We use metaphors, quotes, and analogies in writing and books all the time, but what about metaphors, quotes, and analogies about writing and books that apply to life? No surprise, there are tons.
Novelist Brian Faulkner wrote one that has tons of variants but shares the same lesson, “Life is like a book. There are good chapters, and there are bad chapters. But when you get to a bad chapter, you don’t stop reading the book! If you do… then you never get to find out what happens next!”
Colson Whitehead gave us this deep quote about the act of writing and life, “What isn’t said is as important as what is said.” Graphic Novelist Alan Moore provided levity in this writing-as-life metaphor, “My experience of life is that it is not divided up into genres; it’s a horrifying, romantic, tragic, comical, science-fiction cowboy detective novel. You know, with a bit of pornography if you’re lucky.”
I love metaphors, quotes and analogies. They capture an idea or lesson concisely and with effect. However, they can trip you up. While many are truisms, they are not absolutes. Every situation is different, so to try to apply them over and over is a risk to relevancy or just plain wrong. Many of us, me included, use them as rigid guideposts and that is dangerous.
Another reason I enjoy, employ and have been guided by metaphors, quotes and analogies, is that they are mini-stories. As Umberto Eco says, “To survive, you must tell stories.” I am in marketing and becoming more and more a writer. At my core is storytelling but I am also a hiker, a recreation replete with well-meaning metaphors.
Journalist Andy Rooney said of hiking and life, “Everyone wants to live on top of the mountain, but all the happiness and growth occurs while you are climbing it.” Professional rock climber, Greg Child, offers, “Somewhere between the bottom of the climb and the summit is the answer to the mystery why we climb.”
I have been known to sail, so Willa Cather’s observation resonates, “There are some things you learn best in calm, and some in storm.” Oliver Wendell Holmes Senior gave us this metaphor, “To reach a port we must sail, sometimes with the wind, and sometimes against it. But we must not drift or lie at anchor.”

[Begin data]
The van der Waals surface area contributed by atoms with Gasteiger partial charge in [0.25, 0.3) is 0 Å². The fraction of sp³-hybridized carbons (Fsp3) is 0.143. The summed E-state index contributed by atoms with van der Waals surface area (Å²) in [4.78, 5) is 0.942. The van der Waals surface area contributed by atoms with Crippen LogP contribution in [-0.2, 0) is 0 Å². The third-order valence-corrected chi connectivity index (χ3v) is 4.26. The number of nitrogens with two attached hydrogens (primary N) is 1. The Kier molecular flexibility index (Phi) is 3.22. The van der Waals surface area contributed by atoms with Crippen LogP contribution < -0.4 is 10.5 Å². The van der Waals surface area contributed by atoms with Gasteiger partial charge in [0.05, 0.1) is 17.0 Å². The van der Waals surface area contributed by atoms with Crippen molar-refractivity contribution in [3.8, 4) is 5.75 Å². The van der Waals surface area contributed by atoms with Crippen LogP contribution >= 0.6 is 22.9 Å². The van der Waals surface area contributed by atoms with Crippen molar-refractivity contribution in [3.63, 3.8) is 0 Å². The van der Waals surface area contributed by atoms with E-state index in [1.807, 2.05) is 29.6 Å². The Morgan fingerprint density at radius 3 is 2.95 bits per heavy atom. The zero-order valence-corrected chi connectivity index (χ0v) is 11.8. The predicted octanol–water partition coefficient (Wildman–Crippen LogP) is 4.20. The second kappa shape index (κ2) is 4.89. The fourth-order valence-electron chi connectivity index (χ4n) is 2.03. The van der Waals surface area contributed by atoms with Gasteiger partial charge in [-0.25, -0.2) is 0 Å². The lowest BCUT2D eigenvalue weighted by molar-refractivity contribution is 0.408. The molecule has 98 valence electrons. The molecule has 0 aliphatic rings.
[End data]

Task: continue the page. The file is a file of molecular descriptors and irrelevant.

Golf continues to be a love and challenge (Aha! Just like life!). Bobby Jones was came up with, “The main idea in golf as in life, I suppose is to learn to accept what cannot be altered and to keep on doing one’s own reasoned and resolute best whether the prospect be bleak or rosy.” Sam Sneed was pithier and more direct, “Of all the hazards, fear is the worst.”
My career has been in strategic branding and marketing. A profession that demands creative storytelling and solid writing skills. Both I have developed and honed over time. Both require life-long learning and I continue to be a student. It was no grand plan to pursue this field, instead, it drew me.
As good as it all has been, I have recognized it began to hold me back in a weird way. I was preparing stories in advance when going to a cocktail party or meeting a prospective client. There was this need to entertain as a storyteller does. Yet, what I was doing was distancing myself from everyone, treating all people in my life as an audience. Worst, I was breaking a principle my mother knowingly shared, “Be interested, not interesting.” This is my bad practice and habit number one.
The second was justifying any situation and outcome, both personal and professional, through comparatives. I became so good (and a bit delusional) at this that I could always find a reference that was worse off. This came from both marketing and storytelling. In marketing, we always compare against the competition. In storytelling, every story has already been told, so a vindicating narrative is always at hand. These two things converged to make me defensive and, at times, avoidant.
The last epiphany is one of those greatest strengths, greatest weaknesses truisms. Both marketing and writing require curiosity, observation, and insight. These are powerful skills and tools but, if left unchecked or wrongly channeled, can devolve into an air of superiority. So, to sum up bad practice number three, one that deeply embarrasses, I caught myself judging, criticizing and turning jaded.
Now I feel like I am in the second step of a multi-step program. Having identified these problems, the real work has begun. I trapped myself in metaphors and stories that once worked, but no longer, and am now forced to turn the page (sorry, I couldn’t resist). I look forward to losing or aggressively managing these three bad habits. Doing so will help me be a better marketer and storyteller. Hopefully, a better person too.